The Asian Solidarity Collective hosted a virtual panel discussion titled “Shaking the Foundation” on Friday, Sept. 25 that sought to educate the Asian Pacific Islander community of San Diego on the upcoming vote on Proposition 16 and affirmative action.The San Diego grassroots organization educates Asian Americans on social justice and promotes solidarity with marginalized communities.
Prop 16 refers to a California ballot initiative that asks voters if they are in favor of amending the state constitution to repeal Proposition 209. The 1996 proposition prevents the state government from considering factors such as race, sex, and national origin in public education, employment, and contracting. Proponents of the repeal say that it would allow for state institutions, such as the University of California, to adopt affirmative action, or measures that would encourage greater representation of disadvantaged minority groups.
The event began with a land acknowledgement, stating that San Diego County is located on indigenous Kumeyaay land. It was followed by a moment of silence.
The event was moderated by Grace Shinae Jun, a co-founder and principal member of the Asian Solidarity Collective. The panelists included Associate Professor Affiliate Dr. OiYan Poon of the University of Illinois at Chicago’s department of educational policy studies, local San Diego activist and organizer Jean-Huy Tran, Education Equity Director Victoria “Nikki” Dominguez of the Los Angeles branch of Asian Americans Advancing Justice, former Vice President of Program Strategy at the Los Angeles branch of Asian Americans Advancing Justice Reshma Shamasunder, and UC San Diego Associate Professor of History Simeon Man.
Man provided historical context to affirmative action in his opening remarks and argued that the United States is structurally built around an ongoing system of white supremacy.
“The United States is built on white supremacy. That is the foundation on which the struggle for affirmative action is being waged,” Man said. “By white supremacy, I do not mean only certain people believing and acting on the belief that they are superior because of their white identity… But I also mean white supremacy as a structure that has conferred tangible rewards to people for no other reason than because of their claim to that white identity.”
Man went on to talk about how Asian-American opposition to race conscious policy is centered around the model minority myth, a stereotypical narrative that sees Asians as innately talented and as successful, boot-strapping immigrants.
“[The model minority myth] was born in the midst of black freedom movements of the 1960’s as a way to delegitimize black struggles and to prevent coalitions from being formed,” Man said. “The portrayal of Asian Americans as bootstrapping overachievers has gone hand in hand with the subjugation of black and brown folks in this country. These tired tropes are distracting and they are effective; the fact that we are having this panel at all speaks to that effectiveness.”
The panel then answered a series of questions regarding Prop 16 such as how they have meaningful conversations about the measure and its potential economic ramifications. The discussion also focused on the panelists’ views on how the proposal is a meaningful step towards uplifting the black community.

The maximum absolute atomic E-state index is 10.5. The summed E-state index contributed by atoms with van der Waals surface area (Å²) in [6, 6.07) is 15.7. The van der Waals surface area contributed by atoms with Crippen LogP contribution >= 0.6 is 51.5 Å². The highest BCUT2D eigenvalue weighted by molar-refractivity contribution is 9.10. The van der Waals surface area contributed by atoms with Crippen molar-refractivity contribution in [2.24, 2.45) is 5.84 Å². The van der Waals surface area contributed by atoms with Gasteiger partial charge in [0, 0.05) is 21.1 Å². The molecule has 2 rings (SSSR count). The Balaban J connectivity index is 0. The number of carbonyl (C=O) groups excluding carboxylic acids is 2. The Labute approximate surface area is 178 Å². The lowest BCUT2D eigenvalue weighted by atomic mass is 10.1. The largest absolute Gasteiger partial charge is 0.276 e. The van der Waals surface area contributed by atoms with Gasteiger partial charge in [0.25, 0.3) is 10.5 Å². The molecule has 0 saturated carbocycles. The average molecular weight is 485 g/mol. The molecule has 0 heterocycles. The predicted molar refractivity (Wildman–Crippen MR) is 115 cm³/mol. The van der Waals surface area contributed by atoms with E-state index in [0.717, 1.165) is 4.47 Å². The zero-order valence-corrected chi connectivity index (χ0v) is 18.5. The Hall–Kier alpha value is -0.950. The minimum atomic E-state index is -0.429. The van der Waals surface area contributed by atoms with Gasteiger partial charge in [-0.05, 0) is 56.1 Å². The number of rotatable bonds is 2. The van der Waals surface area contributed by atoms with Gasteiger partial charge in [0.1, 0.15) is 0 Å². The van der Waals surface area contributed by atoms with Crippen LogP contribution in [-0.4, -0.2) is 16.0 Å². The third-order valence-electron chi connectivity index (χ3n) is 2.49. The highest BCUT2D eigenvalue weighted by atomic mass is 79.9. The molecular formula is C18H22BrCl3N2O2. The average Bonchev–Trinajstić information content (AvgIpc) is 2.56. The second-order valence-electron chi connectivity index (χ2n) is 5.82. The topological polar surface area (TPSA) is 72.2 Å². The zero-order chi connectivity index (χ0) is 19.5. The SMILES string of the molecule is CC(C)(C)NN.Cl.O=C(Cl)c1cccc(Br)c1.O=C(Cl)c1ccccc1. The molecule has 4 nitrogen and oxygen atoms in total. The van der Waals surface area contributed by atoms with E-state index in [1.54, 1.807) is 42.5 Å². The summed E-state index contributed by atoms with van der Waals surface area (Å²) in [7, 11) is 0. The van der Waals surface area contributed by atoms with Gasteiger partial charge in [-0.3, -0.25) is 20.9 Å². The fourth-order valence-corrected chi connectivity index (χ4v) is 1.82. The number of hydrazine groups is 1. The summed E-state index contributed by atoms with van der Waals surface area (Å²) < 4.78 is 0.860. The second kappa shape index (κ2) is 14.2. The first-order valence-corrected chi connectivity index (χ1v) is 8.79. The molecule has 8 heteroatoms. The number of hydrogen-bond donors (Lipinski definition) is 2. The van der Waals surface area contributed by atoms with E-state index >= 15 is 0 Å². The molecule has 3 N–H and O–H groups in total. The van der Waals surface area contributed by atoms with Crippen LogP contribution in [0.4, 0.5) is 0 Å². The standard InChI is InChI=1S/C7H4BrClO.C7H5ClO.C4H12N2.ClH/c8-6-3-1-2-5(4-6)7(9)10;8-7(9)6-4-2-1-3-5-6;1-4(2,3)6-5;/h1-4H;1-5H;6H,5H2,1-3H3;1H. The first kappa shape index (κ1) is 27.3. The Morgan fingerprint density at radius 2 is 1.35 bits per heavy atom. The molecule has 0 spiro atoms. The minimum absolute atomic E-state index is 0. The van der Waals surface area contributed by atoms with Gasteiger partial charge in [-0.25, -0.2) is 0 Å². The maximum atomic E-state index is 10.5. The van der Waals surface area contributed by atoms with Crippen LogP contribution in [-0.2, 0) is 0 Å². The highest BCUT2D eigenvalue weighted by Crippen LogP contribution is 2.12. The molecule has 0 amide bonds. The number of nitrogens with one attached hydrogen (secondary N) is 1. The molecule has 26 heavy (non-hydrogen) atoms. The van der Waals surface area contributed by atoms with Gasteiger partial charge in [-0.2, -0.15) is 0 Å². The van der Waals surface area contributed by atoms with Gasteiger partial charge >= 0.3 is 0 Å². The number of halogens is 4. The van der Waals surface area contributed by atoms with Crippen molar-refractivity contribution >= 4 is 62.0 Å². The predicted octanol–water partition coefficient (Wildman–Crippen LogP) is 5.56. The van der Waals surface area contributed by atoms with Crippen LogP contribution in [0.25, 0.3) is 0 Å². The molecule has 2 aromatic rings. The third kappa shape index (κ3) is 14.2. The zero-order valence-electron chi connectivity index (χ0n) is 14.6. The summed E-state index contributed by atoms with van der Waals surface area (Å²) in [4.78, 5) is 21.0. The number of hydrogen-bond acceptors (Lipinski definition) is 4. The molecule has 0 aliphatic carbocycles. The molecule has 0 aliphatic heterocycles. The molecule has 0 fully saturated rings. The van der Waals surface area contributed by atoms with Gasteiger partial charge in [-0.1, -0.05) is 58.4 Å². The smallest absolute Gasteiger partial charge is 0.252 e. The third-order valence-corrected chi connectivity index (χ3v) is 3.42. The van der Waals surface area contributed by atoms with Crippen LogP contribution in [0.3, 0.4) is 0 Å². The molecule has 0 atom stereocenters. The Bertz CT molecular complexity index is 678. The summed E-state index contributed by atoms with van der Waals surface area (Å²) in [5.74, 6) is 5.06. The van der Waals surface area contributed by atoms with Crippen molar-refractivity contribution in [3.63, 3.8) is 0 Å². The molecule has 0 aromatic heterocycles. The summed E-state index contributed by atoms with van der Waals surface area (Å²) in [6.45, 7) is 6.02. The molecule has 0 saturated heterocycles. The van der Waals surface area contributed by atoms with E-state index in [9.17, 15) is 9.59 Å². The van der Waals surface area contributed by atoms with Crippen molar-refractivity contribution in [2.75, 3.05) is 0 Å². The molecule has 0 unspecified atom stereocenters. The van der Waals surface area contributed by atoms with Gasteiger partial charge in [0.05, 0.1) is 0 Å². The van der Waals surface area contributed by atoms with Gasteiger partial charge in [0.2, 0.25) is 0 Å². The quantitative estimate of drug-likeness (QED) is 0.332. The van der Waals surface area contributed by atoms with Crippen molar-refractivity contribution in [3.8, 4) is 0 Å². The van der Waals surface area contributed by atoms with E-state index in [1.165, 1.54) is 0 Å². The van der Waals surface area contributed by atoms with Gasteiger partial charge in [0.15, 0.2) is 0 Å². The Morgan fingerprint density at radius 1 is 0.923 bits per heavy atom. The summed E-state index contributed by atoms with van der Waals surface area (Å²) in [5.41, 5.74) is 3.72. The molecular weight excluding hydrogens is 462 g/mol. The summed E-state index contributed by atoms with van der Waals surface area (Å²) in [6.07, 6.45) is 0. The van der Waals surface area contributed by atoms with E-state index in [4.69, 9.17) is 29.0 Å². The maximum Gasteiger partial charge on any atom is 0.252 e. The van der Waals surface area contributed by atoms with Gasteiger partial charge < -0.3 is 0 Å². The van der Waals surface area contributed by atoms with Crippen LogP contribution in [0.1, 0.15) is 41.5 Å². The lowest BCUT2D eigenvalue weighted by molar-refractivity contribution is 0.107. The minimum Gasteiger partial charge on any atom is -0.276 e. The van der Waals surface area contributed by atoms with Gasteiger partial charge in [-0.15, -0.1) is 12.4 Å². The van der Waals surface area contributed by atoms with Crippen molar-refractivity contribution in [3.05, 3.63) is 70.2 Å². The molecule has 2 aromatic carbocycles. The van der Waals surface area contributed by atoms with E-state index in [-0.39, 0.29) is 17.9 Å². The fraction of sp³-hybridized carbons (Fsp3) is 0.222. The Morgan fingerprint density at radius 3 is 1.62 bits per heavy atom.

Shamasunder touched upon the impact of structural racism on Asian-Americans, citing increases in hate crimes amidst the COVID-19 pandemic and calling for solidarity with other communities of color.
“More recently, in the wake of [COVID-19], Asian-Americans are a direct target of anti-Asian violence, both [state violence] as well as individual one on one violence,” Shamasunder said. “It is the result of a shared system that is creating systemic violence against various communities, including ours. Standing together with black advocates, with brown advocates, is critical if we want to confront this in a holistic way.”
The event concluded with a speech by San Diego City Council Member Monica Montgomery Steppe. She commented on the personal impact of Prop 209 on her family and called attention to the challenges that Prop 16 supporters face going forward.
“Speaking from the Black perspective, we have built up a country that never has granted us reparations for [the work of African Americans],” Steppe said.“We are up against a mentality, what we have learned through this white supremacist system, and through nuts and bolts messaging. I think that we can do it, but we just have to know what we are up against.”
The Asian Solidarity Collective is currently working on a ballot measure campaign called TAKE ACTION that aims to engage with the San Diego Asian American community through panels and webinars ahead of the November election. The group will also be hosting an event on Wednesday, Oct. 14 to discuss their stances on other propositions.
Seventh College Assistant Director of Residence Life Joanne Song Engler will be hosting a UCSD workshop on Thursday, Oct. 8 titled “Facts not Fiction: Prop 16 and Anti-Racist Policies,” to further discuss the implications of Prop 16 and affirmative action. Students who are interested in attending are encouraged to reach out to Engler at [email protected].
Prop 16 is on the ballot for the presidential election on Tuesday, Nov. 3, 2020 and requires a simple majority to pass. To learn more about Prop 16, please consult the Official Voter Information Guide on the California Secretary of State’s website.
Photo provided by Carmela Prudencio of the Asian Solidarity Collective